Adventures at 7 eleven

In the UK, the convenience store chain 7 Eleven opened its doors in 1985 and operated there until 1997. I have fond memories of popping out late at night to the 7 Eleven to get chocolate, crisps and snacks.On offer at 7 Eleven were grab and go bites, a range of beverages, and if I remember correctly both hot and cold, plus fags and mags. You could even purchase arotisserie chicken, which made simple supper sorted.

In Japan however the 7 Eleven has more notoriety for one particular item, an egg salad sandwich, which has now acquired such a reputation worldwide that the sandwich is now labelled the 7 eleven egg sandwich.Having had its praises sung to me, my intense desire for the famous Japanese 7-Eleven ( The Japanese version of the famous convenience store),egg salad sandwich inspired me to recreate it at home.
After a lifetime of being subjected to them in school lunches, and afterwards in boardroom style lunches, I never believed something as simple as an egg sandwich could be so perfect.I managed to get it right first time, it was so delicious it was akin to being in the middle of a waking dream, knowing immediately this would become part of my sandwich lunch repertoire. I consulted several versions of recipes online and decided on which one I would go with. This sandwich, made with a creamy, yolk-heavy salad, whipped up and served alongside a few spare chunks of whites, relies also on being made with fluffy, soft and spongy milk bread,  like Wonder Loaf or Mighty White but with more spring.Kewpie mayonnaise is key to this recipe and never one to be defeated I decide to make my own.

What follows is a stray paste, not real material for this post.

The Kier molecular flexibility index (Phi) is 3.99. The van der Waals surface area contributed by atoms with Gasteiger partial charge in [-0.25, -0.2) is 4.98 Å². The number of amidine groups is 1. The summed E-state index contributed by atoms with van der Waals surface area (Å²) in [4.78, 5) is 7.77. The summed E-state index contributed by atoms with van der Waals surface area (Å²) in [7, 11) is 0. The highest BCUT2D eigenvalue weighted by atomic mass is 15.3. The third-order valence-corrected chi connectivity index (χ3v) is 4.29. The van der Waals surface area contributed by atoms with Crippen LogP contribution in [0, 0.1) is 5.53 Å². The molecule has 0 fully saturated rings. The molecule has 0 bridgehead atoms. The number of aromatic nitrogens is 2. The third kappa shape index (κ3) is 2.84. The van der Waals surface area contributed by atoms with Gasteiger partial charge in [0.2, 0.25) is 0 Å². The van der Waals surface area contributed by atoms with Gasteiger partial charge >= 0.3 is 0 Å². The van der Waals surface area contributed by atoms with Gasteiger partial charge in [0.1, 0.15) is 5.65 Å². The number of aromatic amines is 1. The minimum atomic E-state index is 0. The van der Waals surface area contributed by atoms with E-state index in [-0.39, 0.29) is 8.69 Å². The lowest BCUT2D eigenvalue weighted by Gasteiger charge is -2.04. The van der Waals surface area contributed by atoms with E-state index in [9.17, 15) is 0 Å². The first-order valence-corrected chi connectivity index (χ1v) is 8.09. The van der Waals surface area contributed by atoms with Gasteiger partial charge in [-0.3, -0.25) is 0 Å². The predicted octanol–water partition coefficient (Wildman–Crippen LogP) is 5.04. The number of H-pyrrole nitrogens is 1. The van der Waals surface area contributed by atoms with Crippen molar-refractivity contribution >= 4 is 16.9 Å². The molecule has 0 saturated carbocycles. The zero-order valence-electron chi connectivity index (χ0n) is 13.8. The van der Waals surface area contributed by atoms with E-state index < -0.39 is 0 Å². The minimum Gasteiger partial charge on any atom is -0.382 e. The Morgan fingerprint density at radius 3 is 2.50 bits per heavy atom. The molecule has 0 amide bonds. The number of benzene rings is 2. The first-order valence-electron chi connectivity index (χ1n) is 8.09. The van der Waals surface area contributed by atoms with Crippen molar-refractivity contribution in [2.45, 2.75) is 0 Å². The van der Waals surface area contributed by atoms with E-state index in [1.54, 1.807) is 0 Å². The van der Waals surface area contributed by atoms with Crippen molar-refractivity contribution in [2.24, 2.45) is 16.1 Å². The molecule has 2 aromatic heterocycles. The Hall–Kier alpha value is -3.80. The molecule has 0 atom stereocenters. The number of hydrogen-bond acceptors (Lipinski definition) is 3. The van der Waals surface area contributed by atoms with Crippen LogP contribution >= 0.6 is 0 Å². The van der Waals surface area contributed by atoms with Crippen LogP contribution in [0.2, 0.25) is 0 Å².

Kewpie mayonnaise is Japan’s favorite mayonnaise and salad dressing brand. Invented in 1924, it’s pretty much ubiquitous in every Japanese kitchen. It’s rich, yet light, and incredibly delicious. Kewpie mayonnaise is so beloved in Japan that they even have specialty Kewpie mayo cafes to celebrate all things Kewpie. There’s even a Kewpie mayo terrace slash museum where you can learn all about Kewpie, get samples, and make your own! Mayonnaise is an emulsion of oil, egg, and an acid. Regular mayonnaise uses whole eggs and white vinegar whereas Kewpie uses only egg yolks and rice or apple cider vinegar. The result is an extra rich and thick texture with a bit more sweetness and tang. If you don’t like mayo give Kewpie a try, it will surprise you how different they taste. Kewpie mayonnaise is tangier, sweeter, thicker, and creamier than regular mayonnaise. It has a huge amount of umami.The first thing I noticed was the recipe called for Dashi.Dashi is a family of stocks used in Japanese cuisine. Dashi forms the base for miso soup, clear broth soup, noodle broth soup, and many simmering liquids to accentuate the savory flavor known as umami. Dashi is also mixed into the flour base of some grilled foods like the iconic okonomiyaki pancake.Dashi is made with kombucha (seaweed) and bonito flakes (dried tuna), neither of which were readily availçable to me.Thinking on my feet i made the broth with a combination of home made fish stock and dried shiitake mushrooms.The taste was not dissimilar to true Japanese dashi.